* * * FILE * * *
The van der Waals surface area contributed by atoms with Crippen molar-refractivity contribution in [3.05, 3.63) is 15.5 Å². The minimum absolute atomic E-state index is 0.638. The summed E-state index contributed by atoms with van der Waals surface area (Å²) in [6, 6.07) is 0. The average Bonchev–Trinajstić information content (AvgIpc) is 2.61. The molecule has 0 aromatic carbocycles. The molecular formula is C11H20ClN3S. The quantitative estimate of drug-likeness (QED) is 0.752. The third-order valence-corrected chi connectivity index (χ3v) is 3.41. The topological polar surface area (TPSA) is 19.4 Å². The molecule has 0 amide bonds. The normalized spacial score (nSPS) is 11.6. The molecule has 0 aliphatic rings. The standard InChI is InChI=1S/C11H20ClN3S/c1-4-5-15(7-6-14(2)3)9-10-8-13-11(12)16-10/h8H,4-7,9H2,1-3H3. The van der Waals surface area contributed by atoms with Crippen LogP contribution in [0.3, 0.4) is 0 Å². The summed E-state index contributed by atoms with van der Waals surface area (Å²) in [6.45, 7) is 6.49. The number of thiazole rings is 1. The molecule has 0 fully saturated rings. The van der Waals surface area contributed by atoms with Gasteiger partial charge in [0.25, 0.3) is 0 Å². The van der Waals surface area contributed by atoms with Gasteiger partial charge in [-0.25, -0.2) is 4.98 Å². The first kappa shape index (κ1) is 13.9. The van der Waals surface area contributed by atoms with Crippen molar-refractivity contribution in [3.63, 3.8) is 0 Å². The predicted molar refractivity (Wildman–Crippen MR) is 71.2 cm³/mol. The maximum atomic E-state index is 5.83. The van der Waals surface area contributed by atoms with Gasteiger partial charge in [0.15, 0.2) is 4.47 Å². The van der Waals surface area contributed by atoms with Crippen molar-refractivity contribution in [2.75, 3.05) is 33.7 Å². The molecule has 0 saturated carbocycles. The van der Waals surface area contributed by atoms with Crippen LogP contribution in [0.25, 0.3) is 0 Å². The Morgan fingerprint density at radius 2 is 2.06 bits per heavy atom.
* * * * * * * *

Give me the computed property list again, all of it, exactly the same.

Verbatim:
The van der Waals surface area contributed by atoms with Crippen molar-refractivity contribution in [3.05, 3.63) is 15.5 Å². The minimum absolute atomic E-state index is 0.638. The summed E-state index contributed by atoms with van der Waals surface area (Å²) in [6, 6.07) is 0. The average Bonchev–Trinajstić information content (AvgIpc) is 2.61. The molecule has 0 aromatic carbocycles. The molecular formula is C11H20ClN3S. The quantitative estimate of drug-likeness (QED) is 0.752. The third-order valence-corrected chi connectivity index (χ3v) is 3.41. The topological polar surface area (TPSA) is 19.4 Å². The molecule has 0 amide bonds. The normalized spacial score (nSPS) is 11.6. The molecule has 0 aliphatic rings. The standard InChI is InChI=1S/C11H20ClN3S/c1-4-5-15(7-6-14(2)3)9-10-8-13-11(12)16-10/h8H,4-7,9H2,1-3H3. The van der Waals surface area contributed by atoms with Crippen LogP contribution in [0.3, 0.4) is 0 Å². The summed E-state index contributed by atoms with van der Waals surface area (Å²) in [6.45, 7) is 6.49. The number of thiazole rings is 1. The molecule has 0 fully saturated rings. The van der Waals surface area contributed by atoms with Gasteiger partial charge in [0.25, 0.3) is 0 Å². The van der Waals surface area contributed by atoms with Gasteiger partial charge in [-0.25, -0.2) is 4.98 Å². The first kappa shape index (κ1) is 13.9. The van der Waals surface area contributed by atoms with Crippen molar-refractivity contribution in [3.63, 3.8) is 0 Å². The predicted molar refractivity (Wildman–Crippen MR) is 71.2 cm³/mol. The maximum atomic E-state index is 5.83. The van der Waals surface area contributed by atoms with Gasteiger partial charge in [0.15, 0.2) is 4.47 Å². The van der Waals surface area contributed by atoms with Crippen molar-refractivity contribution in [2.75, 3.05) is 33.7 Å². The molecule has 0 saturated carbocycles. The van der Waals surface area contributed by atoms with Crippen LogP contribution in [0.25, 0.3) is 0 Å². The Morgan fingerprint density at radius 2 is 2.06 bits per heavy atom.